Alongside his parallel trajectories is that of Agents Howard Lambert (Forest Whitaker) and Sharon Price (Lily Rabe). They’re the two assigned the case, so their thread occurs between the two Harrys (after the heist, but before he meets Molly). What should be a straightforward assignment, however, becomes something else when Associate Director W. Mark Felt (John Finn) arrives from DC to vaguely explain that the president had an interest in what happened. Does this mean Enzo’s information was correct? Will the heist end up netting the quintet thirty million? Or was the value of that vault not measured in dollars and cents? With how impulsive and one-track these guys prove, they could probably have found the Watergate tapes and thrown them away as trash without a second thought.
They aren’t stupid as much as ignorant, though. You can’t be the former and accomplish what they did, but being the latter is definitely an avenue towards getting caught for the dumbest reason possible. Our fun lies in watching them bicker only to have the flightiest of them all provide the seemingly impossible solutions. It’s a process that endears us to Harry from the beginning as an impressionable soul who wanted to feel included so badly that he couldn’t tell when he was being used. Finding Molly is therefore the defining moment of hope in his life despite occurring just after his defining moment of impending destruction concluded. He’ll ultimately reveal his regrets, but never waver on the self-aware reality that his mistakes led to happiness.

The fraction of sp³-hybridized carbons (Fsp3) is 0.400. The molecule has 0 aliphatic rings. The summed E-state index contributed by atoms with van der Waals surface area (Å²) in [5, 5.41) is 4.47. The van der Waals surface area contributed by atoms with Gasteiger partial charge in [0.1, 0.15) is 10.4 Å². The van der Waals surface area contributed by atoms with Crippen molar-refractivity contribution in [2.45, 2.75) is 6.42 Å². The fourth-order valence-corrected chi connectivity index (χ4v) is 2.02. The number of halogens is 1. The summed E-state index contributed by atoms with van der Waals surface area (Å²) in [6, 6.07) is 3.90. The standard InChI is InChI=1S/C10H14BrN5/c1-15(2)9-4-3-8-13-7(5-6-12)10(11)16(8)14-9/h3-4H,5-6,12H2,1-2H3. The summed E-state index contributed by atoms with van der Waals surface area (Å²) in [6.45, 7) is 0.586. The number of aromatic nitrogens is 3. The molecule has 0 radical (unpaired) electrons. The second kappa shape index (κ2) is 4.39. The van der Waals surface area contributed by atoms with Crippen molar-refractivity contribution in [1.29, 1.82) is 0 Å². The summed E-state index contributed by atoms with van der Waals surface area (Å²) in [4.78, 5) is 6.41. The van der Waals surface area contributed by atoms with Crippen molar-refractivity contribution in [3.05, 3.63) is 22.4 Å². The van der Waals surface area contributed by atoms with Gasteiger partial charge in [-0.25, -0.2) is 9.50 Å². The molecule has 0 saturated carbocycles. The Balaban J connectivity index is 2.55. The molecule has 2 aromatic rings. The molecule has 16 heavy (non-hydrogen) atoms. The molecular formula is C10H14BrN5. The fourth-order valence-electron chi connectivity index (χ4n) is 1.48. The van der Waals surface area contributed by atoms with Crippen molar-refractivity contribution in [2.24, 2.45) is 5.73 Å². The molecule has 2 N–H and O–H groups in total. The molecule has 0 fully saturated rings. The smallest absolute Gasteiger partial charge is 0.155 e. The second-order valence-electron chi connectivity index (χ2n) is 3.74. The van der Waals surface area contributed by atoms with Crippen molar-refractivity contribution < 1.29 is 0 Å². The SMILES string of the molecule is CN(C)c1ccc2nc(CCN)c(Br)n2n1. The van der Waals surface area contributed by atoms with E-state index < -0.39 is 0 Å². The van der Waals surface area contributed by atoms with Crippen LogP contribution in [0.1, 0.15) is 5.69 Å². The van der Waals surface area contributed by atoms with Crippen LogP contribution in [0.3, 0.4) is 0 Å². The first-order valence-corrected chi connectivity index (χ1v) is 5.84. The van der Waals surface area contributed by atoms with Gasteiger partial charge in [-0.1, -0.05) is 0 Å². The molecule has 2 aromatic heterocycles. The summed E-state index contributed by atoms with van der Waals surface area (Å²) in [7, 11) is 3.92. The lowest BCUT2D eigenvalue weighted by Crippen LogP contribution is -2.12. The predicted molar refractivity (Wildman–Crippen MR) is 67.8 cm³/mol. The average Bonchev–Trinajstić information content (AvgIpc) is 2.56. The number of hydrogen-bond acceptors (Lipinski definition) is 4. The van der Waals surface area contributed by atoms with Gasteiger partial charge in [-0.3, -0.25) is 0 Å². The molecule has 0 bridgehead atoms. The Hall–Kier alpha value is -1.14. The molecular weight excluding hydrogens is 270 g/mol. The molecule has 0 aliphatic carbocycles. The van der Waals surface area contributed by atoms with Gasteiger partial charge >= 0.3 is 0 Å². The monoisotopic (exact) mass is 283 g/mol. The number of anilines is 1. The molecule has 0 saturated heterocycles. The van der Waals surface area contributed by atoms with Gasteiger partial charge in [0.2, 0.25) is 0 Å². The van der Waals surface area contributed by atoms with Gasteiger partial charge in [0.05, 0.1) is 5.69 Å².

Fimmel is perfect in the role because he toes that line between simple and charming with a deftness the project might not deserve. Johnson isn’t afraid of breaking the fourth wall so Harry can mug for the camera and make this film into the exaggerated anecdote it is either. Fichtner chews the scenery, Coiro embraces the same wildcard menace he possessed in Entourage, and Lombardi unfortunately becomes the odd man out saddled with lazy “out-of-touch grandpa” jokes laden with overt homophobia. Taylor is mostly relegated to sounding board stand-in for the audience, but she gets a couple of scenes to shine via flashback nonetheless. And Whitaker wraps this menagerie in a bow as a perpetually smiling, genial law enforcement agent who likes the movies almost as much as Harry.
It’s paper-thin as a result since there’s really no one to truly despise. Enzo, Pauly, and Ray are as close as things get, but it’s not like they’re risking our protagonist’s life. With such low stakes — Harry’s here to tell the tale after all — Johnson really has no other option besides making it a light and airy bit of escapist entertainment that immortalizes the bumbling lackey rather than the amoral criminals. The Steve McQueen stuff is laid on pretty thick considering how little it adds to the whole besides likable color, but I guess it doesn’t really matter since “likable color” seems to be the movie’s entire identity. You probably won’t love Finding Steve McQueen, but that unyielding wholesomeness ensures you won’t be able to hate it either.
Finding Steve McQueen opens in limited release and hits VOD on March 15.